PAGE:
Columns

The World Has Had 250 Years to Mimic Our Constitution

AP Photo/Felix Marquez

Every time a liberal or leftist defends the illegal immigrants pouring over our border, they always have the same excuse:  “They are escaping a country that is horrible.”

Well, that may be true. Haiti is a mess. Honduras is worse. Guatemala, Mexico, and Nicaragua are not found on my travel bucket list. These countries, as dangerous as they may be, all have one thing in common: Every one of them has had well over two hundred years to look at our “system” to see how and why it is superior to every other country’s, and then copy it.

Seven of the ten most dangerous countries in the world are in Central America or the Caribbean. In other words, just past our doorstep–close enough to see how democracy works and embrace it.

Honduras became independent from Spain in 1821. They have a similar constitution to the United States, but their history is littered with coups. Crime is rampant and gangs pose a serious threat. The military substitutes for a police presence.

 

Haiti gained its freedom from France in 1804, almost 20 years after England was chased from the 13 American colonies. Though the United States and Haiti are almost the same age, Haiti today is a quagmire of violence, political unrest and corruption.

Yes, there are obvious, glaring differences between the United States and these dangerous countries, size being just one. We are able to grow more food. We have more varied climates. I get that. But keep in mind, the U.S., Haiti, and Honduras are all almost the same age. Also, in 1800, two-thirds of France’s economic interests were in Haiti (sugar and coffee). They made a fortune off that island. Poverty for the newly-freed Haitians should not have been an issue, yet it continues to this day. Was there NOTHING they could have done in the past two hundred years to help themselves?

The United States started as a much smaller nation, saddled with debt. How did we grow to be a superpower as these other countries nose-dived into chaos and despair? More importantly, what have they done to change things? What CAN they do?

Sic Semper Tyrannis

This is a Latin phrase that translates to “Thus always to tyrants.” There is more to the definition.

A tyrant, by definition, is a ruler who arbitrarily and unjustly wields power to oppress the citizenry. The idea is that a tyrant will surely meet a dire end, which is expected and just.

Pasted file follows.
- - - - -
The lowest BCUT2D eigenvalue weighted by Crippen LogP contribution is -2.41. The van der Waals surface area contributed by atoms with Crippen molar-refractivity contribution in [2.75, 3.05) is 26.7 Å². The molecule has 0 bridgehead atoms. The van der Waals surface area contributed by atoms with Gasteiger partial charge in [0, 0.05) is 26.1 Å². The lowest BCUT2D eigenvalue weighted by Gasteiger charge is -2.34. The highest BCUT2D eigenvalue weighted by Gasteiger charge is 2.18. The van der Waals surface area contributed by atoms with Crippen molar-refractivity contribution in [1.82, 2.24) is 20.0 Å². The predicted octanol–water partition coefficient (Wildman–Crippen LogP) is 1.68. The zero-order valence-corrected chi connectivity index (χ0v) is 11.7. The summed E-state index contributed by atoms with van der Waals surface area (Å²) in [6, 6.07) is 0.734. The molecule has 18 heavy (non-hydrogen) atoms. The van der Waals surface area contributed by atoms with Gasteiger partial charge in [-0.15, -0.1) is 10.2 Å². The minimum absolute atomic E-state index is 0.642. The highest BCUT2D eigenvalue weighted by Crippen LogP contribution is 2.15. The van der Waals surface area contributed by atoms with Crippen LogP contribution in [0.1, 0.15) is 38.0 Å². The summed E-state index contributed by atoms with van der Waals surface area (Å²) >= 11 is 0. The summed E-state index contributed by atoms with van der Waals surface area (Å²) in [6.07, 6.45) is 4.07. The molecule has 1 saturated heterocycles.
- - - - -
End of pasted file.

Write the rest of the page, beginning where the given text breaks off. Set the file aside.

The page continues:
To quote Tom Petty, “Everbody’s had to fight to be free.”

Cue up the liberal, bleeding-heart tears.

“But Downey, fighting is wrong. Besides, these people can’t POSSIBLY fight to establish the freedoms we have, you RACIST!”

They always throw in a “RACIST” or two.

Again, they are wrong. Those rascally Founding Fathers fought the largest military in the world and won.

Former Haitian slaves, mostly untrained for warfare, turned on their slave-owners and killed almost all of them. They then fought the French, British, and Spanish military, the three largest armies in the world, and were victorious, only to be ruled afterward by totalitarians. They’ve been independent since 1804. How’s that working out?

FACT-O-RAMA! France’s Declaration of the Rights of Man and Citizen, which written after the French Revolution, was inspired by Thomas Jefferson and the American Declaration of Independence.

If the United States was able to fight off England and become a superpower, these Central American and Caribbean nations could easily have at least established themselves as also-rans, instead of the “sh*thole” countries described by President Trump. Belize and Jamaica are frequent tourist destinations, thanks in part to an American media that is hesitant to report large-scale crime, including rape (because reporting it would somehow be racist) that imperils visitors. Imagine how prosperous these countries could be on tourism alone if their police cracked down on vicious criminals who prey on tourists, if the people were to rise up against dictators (look at Cuba) as mankind has done throughout history. The citizens of these countries would have a home with freedoms and opportunities, and they wouldn’t be flooding our border.

“But Downey, what you’re suggesting is impossible. Tens of thousand of people will surely be killed, you RACIST!”

December 17, 1989, Romanian commie dictator Ceaușescu ordered his army to fire on anti-pinko demonstrators. The army quickly turned on him. On Dec. 22, he gave a speech to a huge crowd packed with commies for support. One person booed. Then others joined in. Three days later, Ceaușescu and his wife were executed on Christmas Day. The Romanians made their choice. Only 162 were killed in the protests that took him out. Almost 1,000 more would die in the fighting that occurred afterward.

History is complicated, we know that. But these countries have had between 100 and 200 years to copy our program. Instead, they’ve chosen crime and corruption. Choosing to not allow them over our border isn’t racist, it’s self-preservation. It’s about time these countries did something for themselves.